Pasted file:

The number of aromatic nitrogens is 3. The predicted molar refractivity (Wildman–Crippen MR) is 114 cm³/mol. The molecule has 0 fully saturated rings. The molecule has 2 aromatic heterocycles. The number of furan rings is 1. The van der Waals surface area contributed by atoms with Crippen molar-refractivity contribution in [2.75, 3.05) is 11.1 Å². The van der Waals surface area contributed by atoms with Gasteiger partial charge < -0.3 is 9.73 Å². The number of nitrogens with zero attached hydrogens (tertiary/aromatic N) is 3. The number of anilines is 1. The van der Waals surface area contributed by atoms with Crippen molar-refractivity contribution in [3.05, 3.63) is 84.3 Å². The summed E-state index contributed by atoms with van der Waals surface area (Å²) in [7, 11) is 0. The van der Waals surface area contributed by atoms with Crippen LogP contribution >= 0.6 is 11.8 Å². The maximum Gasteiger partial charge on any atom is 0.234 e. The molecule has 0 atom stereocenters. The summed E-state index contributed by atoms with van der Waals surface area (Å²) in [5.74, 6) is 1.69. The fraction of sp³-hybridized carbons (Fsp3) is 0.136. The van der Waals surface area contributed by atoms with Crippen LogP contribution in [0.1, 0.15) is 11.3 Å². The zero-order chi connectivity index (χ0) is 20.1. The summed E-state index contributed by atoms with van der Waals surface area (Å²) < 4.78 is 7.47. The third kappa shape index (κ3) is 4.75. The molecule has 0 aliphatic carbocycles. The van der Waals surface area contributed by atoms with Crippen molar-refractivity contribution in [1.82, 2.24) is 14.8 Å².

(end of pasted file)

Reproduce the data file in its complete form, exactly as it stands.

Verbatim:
The number of aromatic nitrogens is 3. The predicted molar refractivity (Wildman–Crippen MR) is 114 cm³/mol. The molecule has 0 fully saturated rings. The molecule has 2 aromatic heterocycles. The number of furan rings is 1. The van der Waals surface area contributed by atoms with Crippen molar-refractivity contribution in [2.75, 3.05) is 11.1 Å². The van der Waals surface area contributed by atoms with Gasteiger partial charge < -0.3 is 9.73 Å². The number of nitrogens with zero attached hydrogens (tertiary/aromatic N) is 3. The number of anilines is 1. The van der Waals surface area contributed by atoms with Crippen molar-refractivity contribution in [3.05, 3.63) is 84.3 Å². The summed E-state index contributed by atoms with van der Waals surface area (Å²) in [7, 11) is 0. The van der Waals surface area contributed by atoms with Crippen LogP contribution >= 0.6 is 11.8 Å². The maximum Gasteiger partial charge on any atom is 0.234 e. The molecule has 0 atom stereocenters. The summed E-state index contributed by atoms with van der Waals surface area (Å²) in [5.74, 6) is 1.69. The fraction of sp³-hybridized carbons (Fsp3) is 0.136. The van der Waals surface area contributed by atoms with Crippen LogP contribution in [0.1, 0.15) is 11.3 Å². The zero-order chi connectivity index (χ0) is 20.1. The summed E-state index contributed by atoms with van der Waals surface area (Å²) < 4.78 is 7.47. The third kappa shape index (κ3) is 4.75. The molecule has 0 aliphatic carbocycles. The van der Waals surface area contributed by atoms with Crippen molar-refractivity contribution in [1.82, 2.24) is 14.8 Å².